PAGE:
Bridge Builders of Pelling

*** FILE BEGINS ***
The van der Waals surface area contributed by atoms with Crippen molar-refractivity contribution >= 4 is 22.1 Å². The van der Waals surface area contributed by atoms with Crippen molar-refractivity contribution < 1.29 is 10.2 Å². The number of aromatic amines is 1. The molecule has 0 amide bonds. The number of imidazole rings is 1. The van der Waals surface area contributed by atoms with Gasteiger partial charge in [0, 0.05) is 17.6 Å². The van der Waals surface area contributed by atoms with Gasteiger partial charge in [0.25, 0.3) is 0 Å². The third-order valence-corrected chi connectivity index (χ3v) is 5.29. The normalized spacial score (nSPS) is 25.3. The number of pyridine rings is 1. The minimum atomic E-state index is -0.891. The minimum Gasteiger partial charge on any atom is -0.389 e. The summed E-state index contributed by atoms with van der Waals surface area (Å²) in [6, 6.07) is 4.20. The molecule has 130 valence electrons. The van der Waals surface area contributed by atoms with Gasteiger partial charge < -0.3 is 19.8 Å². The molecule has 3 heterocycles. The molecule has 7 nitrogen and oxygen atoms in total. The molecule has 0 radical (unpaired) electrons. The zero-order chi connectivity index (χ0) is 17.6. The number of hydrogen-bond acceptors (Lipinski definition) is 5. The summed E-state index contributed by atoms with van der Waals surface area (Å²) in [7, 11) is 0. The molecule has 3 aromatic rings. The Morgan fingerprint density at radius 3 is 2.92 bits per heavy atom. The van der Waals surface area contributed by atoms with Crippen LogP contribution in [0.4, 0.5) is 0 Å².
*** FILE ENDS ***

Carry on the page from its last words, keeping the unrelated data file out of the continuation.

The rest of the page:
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Global population growth and urbanization have been accompanied by an increase in the number of people living in substandard housing and slum settlements. Such settlements and infrastructure are often in hazardous locations which are affordable or available to low-income households looking for proximity to cities. Outside of Pelling there were three road collapses the week we traveled there; being the first visitors to Pelling in over six months due to the monsoon, we were eagerly and hospitably welcomed. This bridge was constructed over the week we returned to Soreng, by the group of workers in the picture. Urban landslide risk is driven by interactions and feedbacks between human development activities and the physical environment. The development of unauthorized communities on landslide-prone slopes is a powerful driver in a cycle of landslide risk accumulation in developing countries. Planning control policies would typically aim to restrict development in potentially hazardous zones; for example, suggesting that no houses should be built on slopes that exceed 14 degrees. In reality, unauthorized settlements are often found on considerably steeper slopes. The most socio-economically vulnerable tend to live in the most landslide prone areas such as where this road once stood. Deforesting, excavating (cutting) and loading slopes, and changing slope drainage, further decrease slope stability. This is a particular issue in the humid tropics and communities like Pelling, where deep weather soil profiles are prone to rainfall-triggered landslides, particularly during the monsoons. Any climate changes inducing, or increasing the frequency, intensity or duration of triggering events, will inevitably exacerbate the situation. Available as 8 x 11 or 11 x 17 b & w photo on Hahnemuhle Museum Etching Fine Art Inkjet Art Inkjet Paper, and each photograph is personally approved and hand-signed by me, the artist, dr. ralph goldman

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